I carried one for over a year (2010-2011; my last pump to Iraq) mounted on my M4A1. I loved it. When you compare weights of various optics, 23 oz sounds like a lot, but that includes the integral mount. I didn't notice the weight. What I did notice was unfailing performance, bombproof construction, and really excellent glass. Good light gathering at dusk, dawn, or at night. Good field of view (better than an ACOG). The lit reticle was a nice feature, but I rarely switched it on in actual use. Or even used the reticle. Just went straight to red dot instead for mostly urban environments. My Specter DR was the 1x4 version. Easy to hit with accurately and it maintained zero while getting dragged all around the country on foot, on aircraft, and on convoys. I really liked the 4x throw lever; intuitive, handy, fast, and it just plain worked. Nothing flimsy or prone to breakage/looseness on that scope.
Mine came with a little ancillary Docter Red Dot micro sight mounted high on top of the ELCAN. Where it blocked the ELCAN's integral BUIS. The Docter was tits on a boar. I found it much more useful to just utilize the ELCAN's red dot (exactly like using an M68 Comp) instead. After years of using Aimpoints, my eye just naturally gravitated to that mode anyway. Which was fortunate, because that little Docter sight shit the bed the first time I range fired after arriving back in Iraq. Wouldn't hold a zero and lost ability to manipulate all windage adjustment. Naturally, I binned it. Didn't miss it a bit and I felt the internal red dot on the Specter was better positioned (lower height over bore) and faster to acquire anyway.
I think I changed batteries about twice across a year of daily use. Not because the batteries died, but just to be on the safe side. IIRC, the DL 1/3N N35 military button batteries were good for 600+ hours continuous on at full brightness. Several thousand hours at lower settings. With MK I Eyeballs, I usually used an upper middle setting for bright daylight and a lower middle setting for night. Easy & fast brightness adjustments while wearing gloves and (obviously) NVD compatible. Latest versions are supposed to have a lot more hours and use a more common retail civilian watch battery. So, it's not like a modern Aimpoint where you just put it away for a year "always on". But more like the original M68 CompM2... turn it on when you are on the job and rolling; turn it off for storage.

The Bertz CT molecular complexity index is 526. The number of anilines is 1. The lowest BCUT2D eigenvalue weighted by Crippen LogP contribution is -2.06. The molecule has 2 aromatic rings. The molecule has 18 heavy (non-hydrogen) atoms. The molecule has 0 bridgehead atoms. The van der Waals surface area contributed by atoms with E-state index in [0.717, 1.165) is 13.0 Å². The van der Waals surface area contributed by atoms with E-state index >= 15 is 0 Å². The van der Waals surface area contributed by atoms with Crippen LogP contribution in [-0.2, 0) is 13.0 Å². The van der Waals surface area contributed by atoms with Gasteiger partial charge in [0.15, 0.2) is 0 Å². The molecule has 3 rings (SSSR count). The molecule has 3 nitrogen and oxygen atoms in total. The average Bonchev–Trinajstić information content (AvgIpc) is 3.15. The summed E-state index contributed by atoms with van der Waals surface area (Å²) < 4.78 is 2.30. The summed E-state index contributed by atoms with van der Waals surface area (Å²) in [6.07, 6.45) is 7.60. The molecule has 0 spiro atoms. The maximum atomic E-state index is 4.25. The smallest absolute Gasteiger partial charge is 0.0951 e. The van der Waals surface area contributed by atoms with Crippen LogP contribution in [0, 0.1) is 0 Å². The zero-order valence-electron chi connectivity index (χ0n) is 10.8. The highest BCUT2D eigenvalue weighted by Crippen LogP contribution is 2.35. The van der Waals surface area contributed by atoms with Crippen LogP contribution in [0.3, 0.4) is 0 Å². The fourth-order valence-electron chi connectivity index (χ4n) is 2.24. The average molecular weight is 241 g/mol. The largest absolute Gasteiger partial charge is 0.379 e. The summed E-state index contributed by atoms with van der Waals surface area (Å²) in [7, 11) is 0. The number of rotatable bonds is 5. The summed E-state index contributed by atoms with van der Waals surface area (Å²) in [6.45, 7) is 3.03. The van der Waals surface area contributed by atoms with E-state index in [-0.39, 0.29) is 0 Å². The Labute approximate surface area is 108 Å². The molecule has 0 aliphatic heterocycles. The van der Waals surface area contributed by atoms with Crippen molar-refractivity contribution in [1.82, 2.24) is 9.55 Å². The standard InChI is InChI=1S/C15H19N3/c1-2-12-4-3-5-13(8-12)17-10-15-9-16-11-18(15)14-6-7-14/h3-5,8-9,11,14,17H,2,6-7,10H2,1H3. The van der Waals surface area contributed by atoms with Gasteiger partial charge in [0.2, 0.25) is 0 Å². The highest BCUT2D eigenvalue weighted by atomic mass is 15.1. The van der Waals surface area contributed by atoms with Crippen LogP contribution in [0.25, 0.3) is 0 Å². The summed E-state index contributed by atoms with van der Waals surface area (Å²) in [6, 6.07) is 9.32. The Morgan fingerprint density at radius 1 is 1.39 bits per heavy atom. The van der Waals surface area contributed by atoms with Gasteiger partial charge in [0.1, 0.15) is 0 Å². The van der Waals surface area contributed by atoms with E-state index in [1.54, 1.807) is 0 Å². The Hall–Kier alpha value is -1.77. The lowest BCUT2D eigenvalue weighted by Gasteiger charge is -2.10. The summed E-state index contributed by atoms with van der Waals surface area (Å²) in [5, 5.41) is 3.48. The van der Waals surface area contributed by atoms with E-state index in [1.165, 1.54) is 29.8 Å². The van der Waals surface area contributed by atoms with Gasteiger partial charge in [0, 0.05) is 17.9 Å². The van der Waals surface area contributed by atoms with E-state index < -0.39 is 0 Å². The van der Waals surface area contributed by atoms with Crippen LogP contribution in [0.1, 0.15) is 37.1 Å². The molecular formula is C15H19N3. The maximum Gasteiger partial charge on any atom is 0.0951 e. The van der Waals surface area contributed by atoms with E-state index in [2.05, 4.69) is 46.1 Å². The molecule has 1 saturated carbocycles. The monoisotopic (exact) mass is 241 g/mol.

All in all, the scope worked damn well. I never had a failure of any component. It stayed rock solidly mounted & zeroed through both PMT (Pre-Mission Trainup) & actual Deployment. It was one of my very favorite things. I fired a few thousand rounds out of that weapon/optic combo and the glass was always spot on. It's heavy for its size, but it's quality construction. Like running a BMW M3 on your rail. It's an optic for war, but I'm sure it'd also make a great coyote/deer/hog optic.
The 1.5 x 6 version wasn't yet fielded when I went downrange. I think if I were focused mainly on open country hunting and longer range shots, that'd be the ticket (while remaining effective for CQB). But the 1 x 4 seemed plenty for more realistic 0 - 500 yard stuff.
I'll put it to you this way. The only reason I don't have one for my personal guns is the frightful price. If you get one, I think you'll like it. A lot.